Pam Bondi, a former Florida attorney general; Jane Raskin who was part of the president’s legal team during Robert Mueller’s investigation; Robert Ray, who was part of the Whitewater investigation of the Clintons; and Eric D. Herschmann of the Kasowitz Benson Torres legal firm, which has represented Trump in numerous cases over the last 15 years, have also been named to the team.
Chief Justice Roberts
U.S. Chief Justice John Roberts, 64, will preside over the trial.
His main role is to keep the process on track. He could, however, be asked to rule on whether certain witnesses should be called to testify. If a majority in the Senate disagrees with a ruling he makes, senators can vote to overturn his decision.
When will it begin?
The trial is set to begin at 1 p.m. ET on Tuesday, and as designated by Senate rules, will run six days per week — Monday to Saturday — until it is finished.
On Tuesday, Senate Majority Leader Mitch McConnell will kick-off the proceedings by introducing a resolution, to set the ground rules of the trial.
McConnell previously said the rules will be structured around those followed during the impeachment trial of Clinton in 1999.
All of the parameters of the trial, including speaking time and potential witnesses, will be laid out during this time.
Once the resolution has been adopted, opening arguments will begin. This is expected to last a number of days.
After opening arguments have been delivered, Senators will be given the opportunity to submit questions to both sides.
Democrats are expected to continue their push to hear from witnesses during the Senate trial.
If McConnell’s resolution on initial trial rules is adopted, as expected, Senators would likely vote sometime after the trial has started on whether to introduce witness testimony sought by the Democrats.
Democrats are seeking testimony from White House Chief of Staff Mick Mulvaney, his senior adviser Robert Blair, former national security adviser John Bolton and Office of Management and Budget official Michael Duffey.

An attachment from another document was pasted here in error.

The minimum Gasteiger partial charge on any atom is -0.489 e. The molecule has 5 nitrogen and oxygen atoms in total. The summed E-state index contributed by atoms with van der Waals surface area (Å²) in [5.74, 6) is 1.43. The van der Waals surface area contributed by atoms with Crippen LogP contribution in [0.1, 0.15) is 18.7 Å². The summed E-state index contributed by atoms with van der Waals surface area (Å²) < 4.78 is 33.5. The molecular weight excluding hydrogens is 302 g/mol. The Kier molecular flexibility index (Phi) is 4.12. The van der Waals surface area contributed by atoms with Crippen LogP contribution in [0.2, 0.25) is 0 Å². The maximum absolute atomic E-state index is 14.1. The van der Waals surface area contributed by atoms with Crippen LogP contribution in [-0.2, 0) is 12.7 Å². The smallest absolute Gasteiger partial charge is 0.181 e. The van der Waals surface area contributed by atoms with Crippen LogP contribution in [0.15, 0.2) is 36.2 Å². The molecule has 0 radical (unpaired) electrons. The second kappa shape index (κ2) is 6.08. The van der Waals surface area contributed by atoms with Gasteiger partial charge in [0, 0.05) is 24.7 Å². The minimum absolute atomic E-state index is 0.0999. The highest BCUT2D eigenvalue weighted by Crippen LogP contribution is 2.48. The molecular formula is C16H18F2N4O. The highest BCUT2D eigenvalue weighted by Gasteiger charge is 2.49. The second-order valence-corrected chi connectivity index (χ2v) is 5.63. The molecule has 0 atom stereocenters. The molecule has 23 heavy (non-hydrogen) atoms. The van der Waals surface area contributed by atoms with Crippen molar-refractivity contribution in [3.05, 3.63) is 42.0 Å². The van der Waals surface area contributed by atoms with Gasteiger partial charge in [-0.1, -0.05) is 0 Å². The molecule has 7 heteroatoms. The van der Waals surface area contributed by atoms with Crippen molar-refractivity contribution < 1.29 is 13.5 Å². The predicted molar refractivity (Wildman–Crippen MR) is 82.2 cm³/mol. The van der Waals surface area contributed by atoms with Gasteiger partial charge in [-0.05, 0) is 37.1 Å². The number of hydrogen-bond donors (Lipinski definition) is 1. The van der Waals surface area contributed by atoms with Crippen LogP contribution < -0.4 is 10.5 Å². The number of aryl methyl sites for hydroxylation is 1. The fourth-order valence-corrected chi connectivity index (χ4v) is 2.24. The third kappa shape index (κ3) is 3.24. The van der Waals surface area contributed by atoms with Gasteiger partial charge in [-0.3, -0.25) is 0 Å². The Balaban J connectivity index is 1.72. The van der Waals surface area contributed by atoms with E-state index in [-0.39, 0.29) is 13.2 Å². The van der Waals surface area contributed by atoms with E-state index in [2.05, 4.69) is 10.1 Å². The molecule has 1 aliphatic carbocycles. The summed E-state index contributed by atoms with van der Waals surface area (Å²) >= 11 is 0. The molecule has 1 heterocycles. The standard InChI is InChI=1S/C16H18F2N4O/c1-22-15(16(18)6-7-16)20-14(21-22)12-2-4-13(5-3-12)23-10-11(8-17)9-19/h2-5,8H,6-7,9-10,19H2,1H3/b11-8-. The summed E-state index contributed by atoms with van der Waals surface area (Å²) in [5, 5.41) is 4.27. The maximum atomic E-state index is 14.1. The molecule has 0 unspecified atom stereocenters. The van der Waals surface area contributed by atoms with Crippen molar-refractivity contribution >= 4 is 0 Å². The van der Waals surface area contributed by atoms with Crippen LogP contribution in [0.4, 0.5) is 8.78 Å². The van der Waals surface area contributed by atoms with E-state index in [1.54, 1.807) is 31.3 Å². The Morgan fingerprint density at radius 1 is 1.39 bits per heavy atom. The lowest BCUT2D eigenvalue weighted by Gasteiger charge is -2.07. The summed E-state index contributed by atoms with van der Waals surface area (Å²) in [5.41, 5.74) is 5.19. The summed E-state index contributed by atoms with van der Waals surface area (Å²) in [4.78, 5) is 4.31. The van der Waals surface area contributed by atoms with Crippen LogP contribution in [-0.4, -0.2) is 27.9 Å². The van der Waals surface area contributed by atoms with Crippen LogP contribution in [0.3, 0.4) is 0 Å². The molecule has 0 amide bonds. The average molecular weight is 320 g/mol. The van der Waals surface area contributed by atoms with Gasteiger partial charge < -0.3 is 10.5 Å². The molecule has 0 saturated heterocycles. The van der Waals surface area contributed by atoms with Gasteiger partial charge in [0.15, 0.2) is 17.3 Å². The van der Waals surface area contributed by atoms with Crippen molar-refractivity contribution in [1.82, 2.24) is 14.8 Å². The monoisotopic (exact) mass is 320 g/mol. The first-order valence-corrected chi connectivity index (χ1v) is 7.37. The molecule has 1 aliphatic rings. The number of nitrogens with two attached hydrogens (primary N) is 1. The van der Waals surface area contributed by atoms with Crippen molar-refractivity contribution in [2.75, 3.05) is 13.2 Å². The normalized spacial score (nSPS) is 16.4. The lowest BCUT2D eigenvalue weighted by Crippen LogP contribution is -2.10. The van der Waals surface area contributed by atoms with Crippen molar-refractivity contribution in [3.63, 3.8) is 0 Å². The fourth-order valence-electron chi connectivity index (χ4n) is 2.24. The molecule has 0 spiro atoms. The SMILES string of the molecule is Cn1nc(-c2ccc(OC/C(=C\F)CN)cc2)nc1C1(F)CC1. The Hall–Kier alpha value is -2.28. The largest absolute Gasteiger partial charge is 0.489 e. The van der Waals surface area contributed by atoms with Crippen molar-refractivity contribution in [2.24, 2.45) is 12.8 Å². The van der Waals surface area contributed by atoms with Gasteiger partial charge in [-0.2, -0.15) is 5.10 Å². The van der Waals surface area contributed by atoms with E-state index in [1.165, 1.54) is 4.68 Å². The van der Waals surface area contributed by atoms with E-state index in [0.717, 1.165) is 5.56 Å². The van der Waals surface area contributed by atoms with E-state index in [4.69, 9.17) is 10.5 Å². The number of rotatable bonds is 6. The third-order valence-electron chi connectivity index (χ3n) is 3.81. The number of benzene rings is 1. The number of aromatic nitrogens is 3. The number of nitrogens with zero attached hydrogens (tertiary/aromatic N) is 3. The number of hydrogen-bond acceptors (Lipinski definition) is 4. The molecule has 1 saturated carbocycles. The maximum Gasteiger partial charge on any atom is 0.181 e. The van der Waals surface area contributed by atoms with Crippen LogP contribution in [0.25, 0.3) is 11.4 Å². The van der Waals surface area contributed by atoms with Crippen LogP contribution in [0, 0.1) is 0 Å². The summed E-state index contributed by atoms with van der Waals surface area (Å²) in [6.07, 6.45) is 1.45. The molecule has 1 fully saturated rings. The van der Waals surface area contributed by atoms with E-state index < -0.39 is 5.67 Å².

McConnell, however, has lambasted the Democrats over their calls for witnesses, saying it is a “fishing expedition.”
“If the existing case is strong, there’s no need for the judge and jury to reopen the investigation,” he told reporters on Tuesday.
Just last week, though, Bolton said he was “prepared to testify” if subpoenaed by the Senate.
“If the Senate issues a subpoena for my testimony, I am prepared to testify,” he said.
Bolton did not testify before the House.
At the end of the trial, the Senate will hold a vote on whether or not to convict and remove Trump from office.
A two-thirds vote is needed in order for Trump to be ousted.
The Republicans currently hold 53 seats in the 100-seat Senate chamber, meaning all Democrats, both Independents and 20 Republicans in the Senate would need to vote to convict and remove Trump— something experts say is very unlikely.
It is widely expected that Trump will be acquitted by his fellow Republicans, and will remain in office, eligible for re-election.
If two-thirds of the Senate did vote to remove Trump, Vice President Mike Pence would take over the office until the November election.
—With files from Reuters and The Associated Press